Obesity on increase as UK becomes 'healthier'

(First Edition)

GROWING awareness of the importance of healthy eating is going hand in hand with increasing obesity, according to a report published today. Health-conscious people are just as likely to be fat as their 'unhealthy' counterparts, writes David Nicholson-Lord.

A study from the Henley Centre lists confusing food labelling, 'huge' expenditures by industry on advertising unhealthy foods and lack of a strong health education programme as the obstacles to a healthier national diet. Almost half the population also believes that healthy foods are too expensive.

The study, for the supermarket chain Asda, says that the nation is 'more informed about healthy foods than ever before, but is nevertheless getting fatter all the time'. During the 1980s the number of obese adults rose by 50 per cent: more than half of all women over 45 are overweight or obese.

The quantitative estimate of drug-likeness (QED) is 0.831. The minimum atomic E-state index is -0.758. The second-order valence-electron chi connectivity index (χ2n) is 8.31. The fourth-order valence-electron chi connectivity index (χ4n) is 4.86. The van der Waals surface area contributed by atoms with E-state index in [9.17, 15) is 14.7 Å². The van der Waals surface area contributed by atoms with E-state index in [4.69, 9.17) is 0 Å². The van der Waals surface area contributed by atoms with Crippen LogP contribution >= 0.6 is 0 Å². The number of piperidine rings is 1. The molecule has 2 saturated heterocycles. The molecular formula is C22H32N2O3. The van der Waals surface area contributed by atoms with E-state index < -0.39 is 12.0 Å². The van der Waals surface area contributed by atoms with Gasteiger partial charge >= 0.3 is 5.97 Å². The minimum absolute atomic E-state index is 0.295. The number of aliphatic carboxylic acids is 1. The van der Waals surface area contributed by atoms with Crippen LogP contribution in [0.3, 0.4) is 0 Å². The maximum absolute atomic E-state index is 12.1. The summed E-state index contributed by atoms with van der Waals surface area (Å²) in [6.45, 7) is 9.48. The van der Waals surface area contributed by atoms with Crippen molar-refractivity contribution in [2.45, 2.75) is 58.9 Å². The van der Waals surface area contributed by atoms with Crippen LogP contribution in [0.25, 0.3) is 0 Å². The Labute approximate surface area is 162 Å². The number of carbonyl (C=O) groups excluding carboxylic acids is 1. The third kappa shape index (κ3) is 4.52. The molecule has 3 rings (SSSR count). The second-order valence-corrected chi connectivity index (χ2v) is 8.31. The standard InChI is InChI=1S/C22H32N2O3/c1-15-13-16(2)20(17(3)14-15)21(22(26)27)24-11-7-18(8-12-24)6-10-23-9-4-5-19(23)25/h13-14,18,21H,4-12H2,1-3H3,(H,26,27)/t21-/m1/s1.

Yet the proportion of health-conscious people rose from 51 per cent of men and 48 per cent of women in 1988 to 57 per cent for both sexes in 1992. They are also more likely to be trying to lose weight.

Henley predicts that this proportion will grow to two-thirds of men and women by the end of the decade, but the nation is unlikely to become markedly thinner.

Health and the Family Diet, The Asda Report 3, Henley Centre.